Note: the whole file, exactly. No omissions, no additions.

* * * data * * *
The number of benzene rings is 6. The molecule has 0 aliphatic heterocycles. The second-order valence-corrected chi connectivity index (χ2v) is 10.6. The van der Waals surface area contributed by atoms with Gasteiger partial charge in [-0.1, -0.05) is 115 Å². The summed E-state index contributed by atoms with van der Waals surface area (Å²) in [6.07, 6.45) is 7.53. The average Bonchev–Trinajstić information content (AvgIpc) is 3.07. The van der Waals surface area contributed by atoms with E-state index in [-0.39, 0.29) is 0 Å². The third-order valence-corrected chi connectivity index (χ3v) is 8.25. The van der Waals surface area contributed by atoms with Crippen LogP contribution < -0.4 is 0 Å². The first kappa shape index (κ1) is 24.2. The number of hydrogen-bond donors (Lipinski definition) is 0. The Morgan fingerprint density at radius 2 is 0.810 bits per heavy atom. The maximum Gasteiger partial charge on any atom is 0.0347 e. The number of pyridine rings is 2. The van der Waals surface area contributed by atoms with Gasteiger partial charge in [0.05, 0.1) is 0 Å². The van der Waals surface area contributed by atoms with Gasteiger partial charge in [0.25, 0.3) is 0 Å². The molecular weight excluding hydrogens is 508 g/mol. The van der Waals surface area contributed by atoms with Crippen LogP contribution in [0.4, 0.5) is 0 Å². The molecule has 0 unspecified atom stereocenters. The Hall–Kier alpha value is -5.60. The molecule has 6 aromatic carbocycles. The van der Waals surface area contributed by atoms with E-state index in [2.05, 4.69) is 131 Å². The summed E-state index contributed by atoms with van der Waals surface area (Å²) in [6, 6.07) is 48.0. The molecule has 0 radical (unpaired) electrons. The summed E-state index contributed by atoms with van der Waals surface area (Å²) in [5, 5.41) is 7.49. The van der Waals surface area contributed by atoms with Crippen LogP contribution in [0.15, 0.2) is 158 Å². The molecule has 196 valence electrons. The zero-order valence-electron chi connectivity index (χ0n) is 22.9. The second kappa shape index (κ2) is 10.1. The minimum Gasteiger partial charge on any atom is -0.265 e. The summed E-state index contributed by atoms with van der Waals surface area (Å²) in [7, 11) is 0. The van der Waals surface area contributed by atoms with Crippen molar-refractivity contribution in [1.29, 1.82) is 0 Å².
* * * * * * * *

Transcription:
The number of benzene rings is 6. The molecule has 0 aliphatic heterocycles. The second-order valence-corrected chi connectivity index (χ2v) is 10.6. The van der Waals surface area contributed by atoms with Gasteiger partial charge in [-0.1, -0.05) is 115 Å². The summed E-state index contributed by atoms with van der Waals surface area (Å²) in [6.07, 6.45) is 7.53. The average Bonchev–Trinajstić information content (AvgIpc) is 3.07. The van der Waals surface area contributed by atoms with E-state index in [-0.39, 0.29) is 0 Å². The third-order valence-corrected chi connectivity index (χ3v) is 8.25. The van der Waals surface area contributed by atoms with Crippen LogP contribution < -0.4 is 0 Å². The first kappa shape index (κ1) is 24.2. The number of hydrogen-bond donors (Lipinski definition) is 0. The Morgan fingerprint density at radius 2 is 0.810 bits per heavy atom. The maximum Gasteiger partial charge on any atom is 0.0347 e. The number of pyridine rings is 2. The van der Waals surface area contributed by atoms with Gasteiger partial charge in [0.05, 0.1) is 0 Å². The van der Waals surface area contributed by atoms with Gasteiger partial charge in [0.25, 0.3) is 0 Å². The molecular weight excluding hydrogens is 508 g/mol. The van der Waals surface area contributed by atoms with Crippen LogP contribution in [0.4, 0.5) is 0 Å². The molecule has 0 unspecified atom stereocenters. The Hall–Kier alpha value is -5.60. The molecule has 6 aromatic carbocycles. The van der Waals surface area contributed by atoms with E-state index in [2.05, 4.69) is 131 Å². The summed E-state index contributed by atoms with van der Waals surface area (Å²) in [6, 6.07) is 48.0. The molecule has 0 radical (unpaired) electrons. The summed E-state index contributed by atoms with van der Waals surface area (Å²) in [5, 5.41) is 7.49. The van der Waals surface area contributed by atoms with Crippen LogP contribution in [0.15, 0.2) is 158 Å². The molecule has 196 valence electrons. The zero-order valence-electron chi connectivity index (χ0n) is 22.9. The second kappa shape index (κ2) is 10.1. The minimum Gasteiger partial charge on any atom is -0.265 e. The summed E-state index contributed by atoms with van der Waals surface area (Å²) in [7, 11) is 0. The van der Waals surface area contributed by atoms with Crippen molar-refractivity contribution in [1.29, 1.82) is 0 Å².